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Dining & Drinking

Traditional Czech Food in Prague: What to Have and Where to Have It

Published on May 12th, 2016 in Dining & Drinking

  • Serving soup to workers at lunchtime, 1963 (source: ČTK / Czech News Agency)

  • Workers are awarded with a meal in Karlovy Vary, 1960 (source: ČTK / Czech News Agency)

  • Breakfast, 1933 (source: ČTK / Czech News Agency)


This post originally appeared on Taste of Prague tour guides Jan and Zuzi’s food blog on April 25, 2016. You can read the full-original full-length post here.


What are the classic Czech foods and where do you have them? Here’s a list of classic Czech foods and our favorite Prague restaurants for traditional Czech cuisine that remind us of our childhood:



photo courtesy of Taste of Prague 


The undisputed king of the “snacks that go well with beer” category, the steak tartare is a Czech classic you should not leave Prague without tasting. We have several favorites in Prague but we keep coming back for the beef steak tartare at Cestr. The meat taken from dry-aged Czech spotted cows is premixed with onions, fried capers, oil and cream and served with a sous-vide cooked quail egg and bread lightly roasted on butter. The perfect companion? A glass of freshly poured Pilsner.


Legerova 75/57, Prague 1, Wenceslas Square
tel 222 727 851
hours Mon – Fri 11:30 – 23:00; Sat 12:00 – 23:00; Sun 12:00 – 22:00
metro A/C to Muzeum





photo courtesy of Taste of Prague 


Kulajda (pronounced “ku-lay-dah”) is a creamy potato soup with mushrooms, dill, vinegar and a poached egg on top. As strange as it may seem, the best version in Prague is served in the lobby of the Mandarin Oriental Hotel restaurant, Spices. The potato wedges are roasted and the egg is sous-vide cooked and when broken, it oozes into the rich creamy potato soup with a strong flavor of forest mushrooms. A true symphony of flavors that is rich and filling.


Nebovidská 459/1, Prague 1
tel 233 088 888
hours Daily 18:00–23:00
metro A Malostranská
tram 12, 20, 22 to Hellichova




photo courtesy of Taste of Prague 


Czechs love sausages and eat them as fast food, breakfast (yes, we love sausages for breakfast), and as the perfect solid compliment to beer. For the best Wieners in Prague, we go to the Nase maso butcher shop. More often than we’d actually like, we tend to order the “variace”: one classic, one beef and one Debrecener sausage, all on a paper plate with a bit of mustard and bread, the way these should be eaten.


Dlouhá 39, Prague 1, Old Town
tel 222 312 533
hours Mon – Sat 9:00 – 10:00
metro A to Staromestka or B to Namesti Republiky
tram 8 to Dlouhá trida





photo courtesy of Taste of Prague 


Svickova, a classic Czech dish made for weddings or Sunday family lunches, is a very personal, intimate affair tied to the family recipe. Your grandma’s the best, and the rest is blasphemy. We like the version at Na Pekarne in the Cakovicky village just outside of the city the most: it is on the sweeter side, the flavors are deep, the sauce, which really makes the dish, has a rich, silky texture, and the Carlsbad dumplings are hard to fault. Finished off with cranberry compote, this dish is a true staple of traditional Czech cuisine.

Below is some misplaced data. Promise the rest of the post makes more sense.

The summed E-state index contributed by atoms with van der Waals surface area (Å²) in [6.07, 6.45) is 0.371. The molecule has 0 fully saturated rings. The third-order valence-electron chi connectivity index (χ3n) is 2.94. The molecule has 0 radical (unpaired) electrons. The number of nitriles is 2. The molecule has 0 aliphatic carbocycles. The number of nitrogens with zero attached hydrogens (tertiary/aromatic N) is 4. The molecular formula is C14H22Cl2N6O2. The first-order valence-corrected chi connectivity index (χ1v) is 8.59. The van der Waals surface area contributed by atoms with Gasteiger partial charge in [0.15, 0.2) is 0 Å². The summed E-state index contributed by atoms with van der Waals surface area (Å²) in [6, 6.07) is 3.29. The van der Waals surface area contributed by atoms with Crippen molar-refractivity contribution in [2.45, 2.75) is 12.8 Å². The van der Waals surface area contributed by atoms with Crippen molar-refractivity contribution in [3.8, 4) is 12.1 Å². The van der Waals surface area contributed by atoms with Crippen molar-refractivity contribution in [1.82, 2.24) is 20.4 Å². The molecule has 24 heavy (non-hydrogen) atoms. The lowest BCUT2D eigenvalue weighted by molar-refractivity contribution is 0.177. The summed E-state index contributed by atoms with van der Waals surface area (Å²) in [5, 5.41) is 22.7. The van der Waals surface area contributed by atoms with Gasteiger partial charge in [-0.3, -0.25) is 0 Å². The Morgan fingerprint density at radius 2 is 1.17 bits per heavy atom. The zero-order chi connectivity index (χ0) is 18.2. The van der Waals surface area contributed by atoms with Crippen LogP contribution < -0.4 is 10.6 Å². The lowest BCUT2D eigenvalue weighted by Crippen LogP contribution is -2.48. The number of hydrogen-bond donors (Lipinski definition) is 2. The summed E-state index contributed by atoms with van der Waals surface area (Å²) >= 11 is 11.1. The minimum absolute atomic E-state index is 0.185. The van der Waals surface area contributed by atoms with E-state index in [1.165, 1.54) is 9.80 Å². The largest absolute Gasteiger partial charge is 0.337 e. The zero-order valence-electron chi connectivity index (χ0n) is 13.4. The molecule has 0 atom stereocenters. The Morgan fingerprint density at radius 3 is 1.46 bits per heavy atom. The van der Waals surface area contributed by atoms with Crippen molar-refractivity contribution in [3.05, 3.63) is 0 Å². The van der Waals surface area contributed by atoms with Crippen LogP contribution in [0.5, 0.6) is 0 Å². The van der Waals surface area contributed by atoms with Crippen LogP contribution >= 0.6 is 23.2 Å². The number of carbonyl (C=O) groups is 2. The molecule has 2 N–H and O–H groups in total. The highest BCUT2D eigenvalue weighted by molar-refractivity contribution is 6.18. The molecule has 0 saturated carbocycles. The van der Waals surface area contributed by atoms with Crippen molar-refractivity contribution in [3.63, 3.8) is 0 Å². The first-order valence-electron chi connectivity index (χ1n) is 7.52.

Kojetická 36, Čakovičky
tel 315 602 615
hours Wed – Sat 11:00 – 22:00; Sun 11 – 18




photo courtesy of Taste of Prague 


There are not many Czech traditional dishes that would be based around chicken, but duck? That’s a completely different story. Just like schnitzel, duck can be found on the menu of many restaurants, but we go to U Bansethu in the Nusle district for our favorite. Delicious, juicy duck filled with dumplings and sauerkraut. Combine with fresh Pilsner for a combo that is everything: rich, sweet, tangy, salty and bitter in every bite and gulp. And all that at about CZK 150 for a portion that will fill you for the rest of the day.


Táborská 389/49, Prague 4
tel 724 582 721
hours Daily 11:00 – 24:00
metro C to Vysehrad





photo courtesy of Taste of Prague 


Traditional Czech food is Central European food, and the schnitzel is the perfect example. Claimed by the Viennese, the Wiener schnitzel is veal, the Czech and German versions are mostly pork, and the Cotoletta alla Milanese from Milan, Italy, is veal again. The perfect accompaniment? Potato salad, a.k.a. the king of all sides. The traditional Czech version is a mixture of potatoes, carrots, hard-boiled eggs, onions and pickles, with mayo, mustard, brine from the pickles and salt and pepper. The best version in Prague? Cafe Savoy in our book.


Vítězná 124/5, Prague 5, Malá Strana
tel 257 311 562
hours Mon – Fri: 8:00 – 22:30; Sat & Sun: 9:00 – 22:30
tram 6, 9, 12, 20, 22 to Ujezd





photo courtesy of Taste of Prague 


It tells you something about the plight of vegetarians here in the Czech Republic when the classic Czech vegetarian dish actually contains no vegetables, is fried and defies any notion of seasonality. That said, many Czechs would argue that “fried cheese”, i.e. a slice of fried, breaded Eidam cheese, is a gooey, cheesy, rich, comforting and utterly delicious piece of food that never fails to satisfy. For the best fried cheese in the town, head over to Lokal, whose version pan-fried in butter is something Jan’s Slovak cousins always insist on tasting the first moment they arrive in Prague.


Dlouhá 33, Prague 1, Old Town
tel 222 316 265
hours Mon – Fri 11:00 – 01:00; Sat 11:00 – 01:00; Sun 11:00 – 24:00
metro A to Staromestka or B to Namesti Republiky